Booster is the name given to a vaccine dose used to ‘top up' an initial vaccine course. In dogs, cats and horses, our society seems to have gravitated to a ‘once yearly' or annual booster program. For some vaccines, the standard recommended interval is even shorter. In rare cases, it can be longer.
Despite the modern clamour for ‘evidence based medicine' (EBM), there is no science supporting an annual boosting program. It is very difficult, therefore, to explain why we do this to our animals.
There is even less science to support giving a course of two vaccination boosters to an animal whose annual boosters may have lapsed by a year or so.
In equine sport, many organisations require annual vaccination for entry and will not even allow a single day over. If a booster were to be missed by a day, the whole course has to be restarted. There is no science supporting this reckless practice (habit).
The AVMC believes that these practices are dangerous and, where not governed by sporting rules, we recommend that you should think very carefully and research the subject deeply, before consigning your precious animal to the risk of a booster. We believe an animal should never be subjected to a course restart (double booster).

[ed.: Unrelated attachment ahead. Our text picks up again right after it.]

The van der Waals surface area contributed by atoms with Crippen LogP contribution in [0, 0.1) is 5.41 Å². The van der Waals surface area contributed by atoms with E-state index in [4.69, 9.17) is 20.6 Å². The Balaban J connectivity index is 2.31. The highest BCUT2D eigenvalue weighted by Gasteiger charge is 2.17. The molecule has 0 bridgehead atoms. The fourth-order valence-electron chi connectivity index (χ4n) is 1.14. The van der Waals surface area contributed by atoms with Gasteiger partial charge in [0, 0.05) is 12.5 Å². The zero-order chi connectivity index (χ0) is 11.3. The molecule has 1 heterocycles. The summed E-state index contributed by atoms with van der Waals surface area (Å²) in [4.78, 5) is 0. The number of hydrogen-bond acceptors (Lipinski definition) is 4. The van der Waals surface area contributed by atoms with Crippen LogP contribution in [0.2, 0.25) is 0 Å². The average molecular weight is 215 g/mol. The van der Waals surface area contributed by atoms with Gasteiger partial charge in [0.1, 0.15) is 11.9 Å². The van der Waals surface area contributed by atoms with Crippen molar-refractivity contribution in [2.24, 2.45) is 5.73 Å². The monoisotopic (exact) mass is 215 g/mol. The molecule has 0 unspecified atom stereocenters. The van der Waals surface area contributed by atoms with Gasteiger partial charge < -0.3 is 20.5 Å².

Where sporting rules are explicit, clearly there is no choice if you wish to compete but there is room for lobbying the relevant body or committee to explain the hazards and to review policies, taking into account ALL of the evidence. If sporting bodies were to be held responsible for any damage that might ensue from vaccination under their rules, perhaps they may study the arguments more closely.
Antibody testing (titre testing) is often offered to dog ‘owners' who are deliberating whether to boost or not. These are of limited value in measuring real-life immunity.
The AVMC recommends not to take a pet abroad, because of what is required by law, under the Pet Passport Scheme.
The AVMC believes that all animal ‘owners' should research the topic widely, before arriving at an informed opinion.
We believe that ALL suspect adverse reactions to vaccine should be reported (SARSS Scheme). These should not be filtered at source.
There are other pages in this site, referring to this issue (see below for a selection). The AVMC calls for an active, ongoing and open debate among all interested parties (what are now for some reason called stakeholders) on this serious animal welfare topic.
N.B.: Our ongoing research has shown that, where a start date can be confirmed, in at least 80% of cases chronic disease in dogs starts within 3 months of a vaccination or booster event. The POOCH study did not disprove this fact, gleaned from the great many veterinary clinical records received by this practice.
In common with the majority of our clients, we do not vaccinate our animals at all, preferring to rely on the homeopathic method (Nosodes), from which we have seen no adverse effects.